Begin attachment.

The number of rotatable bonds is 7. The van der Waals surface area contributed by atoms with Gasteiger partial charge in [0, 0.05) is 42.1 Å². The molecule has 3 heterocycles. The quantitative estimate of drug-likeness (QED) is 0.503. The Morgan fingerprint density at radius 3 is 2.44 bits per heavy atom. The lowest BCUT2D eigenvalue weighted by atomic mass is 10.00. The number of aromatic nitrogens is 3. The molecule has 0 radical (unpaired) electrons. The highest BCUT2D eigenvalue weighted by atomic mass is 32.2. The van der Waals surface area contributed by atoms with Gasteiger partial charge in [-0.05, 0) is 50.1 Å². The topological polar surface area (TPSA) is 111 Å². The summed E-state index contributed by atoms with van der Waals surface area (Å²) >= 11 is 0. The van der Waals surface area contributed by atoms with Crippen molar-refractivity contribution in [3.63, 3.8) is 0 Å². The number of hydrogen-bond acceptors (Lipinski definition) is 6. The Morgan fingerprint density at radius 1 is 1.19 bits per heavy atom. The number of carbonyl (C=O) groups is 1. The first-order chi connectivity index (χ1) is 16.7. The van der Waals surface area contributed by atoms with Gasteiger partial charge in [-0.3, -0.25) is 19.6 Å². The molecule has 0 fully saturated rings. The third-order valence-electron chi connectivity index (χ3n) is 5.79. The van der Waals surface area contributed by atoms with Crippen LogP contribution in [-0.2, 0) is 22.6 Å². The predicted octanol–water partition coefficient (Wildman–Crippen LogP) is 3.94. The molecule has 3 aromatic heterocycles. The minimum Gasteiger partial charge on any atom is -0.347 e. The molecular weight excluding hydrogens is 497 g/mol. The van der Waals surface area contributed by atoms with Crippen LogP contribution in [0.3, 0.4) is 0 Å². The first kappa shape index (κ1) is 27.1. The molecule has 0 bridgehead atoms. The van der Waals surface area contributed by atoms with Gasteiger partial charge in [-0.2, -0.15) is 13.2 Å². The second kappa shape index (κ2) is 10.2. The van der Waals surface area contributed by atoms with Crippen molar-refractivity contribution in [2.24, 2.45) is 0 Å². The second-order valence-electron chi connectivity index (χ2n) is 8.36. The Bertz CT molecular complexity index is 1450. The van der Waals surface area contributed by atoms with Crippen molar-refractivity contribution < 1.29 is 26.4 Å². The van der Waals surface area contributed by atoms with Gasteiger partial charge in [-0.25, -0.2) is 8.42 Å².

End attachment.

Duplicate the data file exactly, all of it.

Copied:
The number of rotatable bonds is 7. The van der Waals surface area contributed by atoms with Gasteiger partial charge in [0, 0.05) is 42.1 Å². The molecule has 3 heterocycles. The quantitative estimate of drug-likeness (QED) is 0.503. The Morgan fingerprint density at radius 3 is 2.44 bits per heavy atom. The lowest BCUT2D eigenvalue weighted by atomic mass is 10.00. The number of aromatic nitrogens is 3. The molecule has 0 radical (unpaired) electrons. The highest BCUT2D eigenvalue weighted by atomic mass is 32.2. The van der Waals surface area contributed by atoms with Gasteiger partial charge in [-0.05, 0) is 50.1 Å². The topological polar surface area (TPSA) is 111 Å². The summed E-state index contributed by atoms with van der Waals surface area (Å²) >= 11 is 0. The van der Waals surface area contributed by atoms with Crippen molar-refractivity contribution in [3.63, 3.8) is 0 Å². The number of hydrogen-bond acceptors (Lipinski definition) is 6. The Morgan fingerprint density at radius 1 is 1.19 bits per heavy atom. The number of carbonyl (C=O) groups is 1. The first-order chi connectivity index (χ1) is 16.7. The van der Waals surface area contributed by atoms with Gasteiger partial charge in [-0.3, -0.25) is 19.6 Å². The molecule has 0 fully saturated rings. The third-order valence-electron chi connectivity index (χ3n) is 5.79. The van der Waals surface area contributed by atoms with Crippen LogP contribution in [-0.2, 0) is 22.6 Å². The predicted octanol–water partition coefficient (Wildman–Crippen LogP) is 3.94. The molecule has 3 aromatic heterocycles. The minimum Gasteiger partial charge on any atom is -0.347 e. The molecular weight excluding hydrogens is 497 g/mol. The van der Waals surface area contributed by atoms with Crippen LogP contribution in [0.3, 0.4) is 0 Å². The first kappa shape index (κ1) is 27.1. The molecule has 0 bridgehead atoms. The van der Waals surface area contributed by atoms with Gasteiger partial charge in [-0.2, -0.15) is 13.2 Å². The second kappa shape index (κ2) is 10.2. The van der Waals surface area contributed by atoms with Crippen molar-refractivity contribution in [2.24, 2.45) is 0 Å². The second-order valence-electron chi connectivity index (χ2n) is 8.36. The Bertz CT molecular complexity index is 1450. The van der Waals surface area contributed by atoms with Crippen molar-refractivity contribution < 1.29 is 26.4 Å². The van der Waals surface area contributed by atoms with Gasteiger partial charge in [-0.25, -0.2) is 8.42 Å².